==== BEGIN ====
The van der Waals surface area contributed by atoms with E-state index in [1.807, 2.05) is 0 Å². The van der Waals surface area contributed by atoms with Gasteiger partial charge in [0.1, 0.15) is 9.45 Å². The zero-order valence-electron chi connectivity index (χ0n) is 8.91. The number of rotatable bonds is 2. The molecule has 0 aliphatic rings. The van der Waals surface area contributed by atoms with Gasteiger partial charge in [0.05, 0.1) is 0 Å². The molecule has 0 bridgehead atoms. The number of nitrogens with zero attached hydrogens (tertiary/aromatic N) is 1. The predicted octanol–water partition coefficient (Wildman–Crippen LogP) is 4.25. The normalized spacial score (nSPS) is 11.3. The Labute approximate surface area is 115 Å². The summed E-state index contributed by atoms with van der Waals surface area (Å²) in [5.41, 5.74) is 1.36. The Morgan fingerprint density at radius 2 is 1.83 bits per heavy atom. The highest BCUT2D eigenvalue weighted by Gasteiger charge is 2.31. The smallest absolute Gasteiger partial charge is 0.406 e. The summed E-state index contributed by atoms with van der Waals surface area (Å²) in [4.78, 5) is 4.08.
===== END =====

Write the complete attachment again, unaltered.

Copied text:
The van der Waals surface area contributed by atoms with E-state index in [1.807, 2.05) is 0 Å². The van der Waals surface area contributed by atoms with Gasteiger partial charge in [0.1, 0.15) is 9.45 Å². The zero-order valence-electron chi connectivity index (χ0n) is 8.91. The number of rotatable bonds is 2. The molecule has 0 aliphatic rings. The van der Waals surface area contributed by atoms with Gasteiger partial charge in [0.05, 0.1) is 0 Å². The molecule has 0 bridgehead atoms. The number of nitrogens with zero attached hydrogens (tertiary/aromatic N) is 1. The predicted octanol–water partition coefficient (Wildman–Crippen LogP) is 4.25. The normalized spacial score (nSPS) is 11.3. The Labute approximate surface area is 115 Å². The summed E-state index contributed by atoms with van der Waals surface area (Å²) in [5.41, 5.74) is 1.36. The Morgan fingerprint density at radius 2 is 1.83 bits per heavy atom. The highest BCUT2D eigenvalue weighted by Gasteiger charge is 2.31. The smallest absolute Gasteiger partial charge is 0.406 e. The summed E-state index contributed by atoms with van der Waals surface area (Å²) in [4.78, 5) is 4.08.